Course 406: Slow-Growth Stocks
Is the Stock Priced Like a Slow Grower?
In this course
1 Introduction
2 How Fast Is the Company Growing?
3 How Consistently Is the Company Growing?
4 Does the Company Generate a Dependable Stream of Free Cash Flow?
5 What's the Company Doing with Its Money?
6 What's the Return on Capital?
7 How Has the Stock Performed?
8 Is the Stock Priced Like a Slow Grower?
9 Conclusion: What Do I Get in Return?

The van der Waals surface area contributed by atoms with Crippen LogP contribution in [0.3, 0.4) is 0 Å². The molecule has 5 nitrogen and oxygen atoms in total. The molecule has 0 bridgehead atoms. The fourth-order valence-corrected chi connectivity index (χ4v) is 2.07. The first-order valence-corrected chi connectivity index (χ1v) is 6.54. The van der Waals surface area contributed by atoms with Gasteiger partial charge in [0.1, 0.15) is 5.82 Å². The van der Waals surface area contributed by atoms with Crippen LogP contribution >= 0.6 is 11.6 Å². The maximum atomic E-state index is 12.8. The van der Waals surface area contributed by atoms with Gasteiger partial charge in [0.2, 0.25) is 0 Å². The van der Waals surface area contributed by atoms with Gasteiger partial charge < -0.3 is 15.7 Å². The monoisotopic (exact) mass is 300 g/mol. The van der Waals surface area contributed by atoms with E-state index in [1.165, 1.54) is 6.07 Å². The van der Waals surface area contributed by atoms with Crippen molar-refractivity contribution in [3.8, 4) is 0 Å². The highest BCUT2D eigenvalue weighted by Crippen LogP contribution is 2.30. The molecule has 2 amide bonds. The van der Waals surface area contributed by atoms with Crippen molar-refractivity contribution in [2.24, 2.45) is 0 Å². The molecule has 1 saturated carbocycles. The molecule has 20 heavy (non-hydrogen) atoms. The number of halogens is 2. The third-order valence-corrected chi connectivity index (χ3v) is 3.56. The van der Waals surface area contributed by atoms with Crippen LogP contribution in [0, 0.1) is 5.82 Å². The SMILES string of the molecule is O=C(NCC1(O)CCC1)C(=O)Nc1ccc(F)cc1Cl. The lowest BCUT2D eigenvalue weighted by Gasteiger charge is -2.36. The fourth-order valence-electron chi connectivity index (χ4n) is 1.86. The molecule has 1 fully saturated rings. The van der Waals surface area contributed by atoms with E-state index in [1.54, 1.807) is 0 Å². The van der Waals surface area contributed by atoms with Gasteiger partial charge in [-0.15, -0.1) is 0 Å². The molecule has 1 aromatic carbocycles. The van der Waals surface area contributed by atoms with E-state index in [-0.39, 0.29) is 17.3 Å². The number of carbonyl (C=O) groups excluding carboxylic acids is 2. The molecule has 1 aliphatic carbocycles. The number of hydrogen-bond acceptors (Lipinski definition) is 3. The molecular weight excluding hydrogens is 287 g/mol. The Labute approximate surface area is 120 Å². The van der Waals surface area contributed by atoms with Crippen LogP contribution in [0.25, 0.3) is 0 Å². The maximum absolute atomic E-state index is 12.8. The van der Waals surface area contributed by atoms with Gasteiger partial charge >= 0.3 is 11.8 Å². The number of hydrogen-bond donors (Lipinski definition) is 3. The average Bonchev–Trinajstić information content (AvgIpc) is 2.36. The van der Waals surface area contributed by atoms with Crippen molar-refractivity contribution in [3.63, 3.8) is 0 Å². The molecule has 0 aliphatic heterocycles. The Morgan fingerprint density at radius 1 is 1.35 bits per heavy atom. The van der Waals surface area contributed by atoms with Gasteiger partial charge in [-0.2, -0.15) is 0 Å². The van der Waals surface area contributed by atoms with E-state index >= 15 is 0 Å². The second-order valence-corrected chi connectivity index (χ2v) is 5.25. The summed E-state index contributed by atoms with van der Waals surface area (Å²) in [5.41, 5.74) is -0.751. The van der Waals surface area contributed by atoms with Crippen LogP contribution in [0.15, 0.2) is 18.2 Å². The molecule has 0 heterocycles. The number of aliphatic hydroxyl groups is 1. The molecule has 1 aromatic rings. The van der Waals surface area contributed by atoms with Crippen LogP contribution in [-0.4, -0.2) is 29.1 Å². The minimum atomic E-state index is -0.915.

For a slow-growth company to make an attractive investment, it had better be priced like a slow grower. Paying a high multiple for the earnings of a historically slow-growing company is basically a bet that the future will turn out better than the past--always a risky wager to make, especially with this type of stock. Procter & Gamble's valuations were somewhat high at the end of 1999--higher than those of the S&P 500. That premium was justified, given the company's remarkably steady performance up to that time. However, the plunge in P&G's stock price in early 2000 brought its valuations in line with those of the broader market--justifiably so, given the market's lower expectations for the company.

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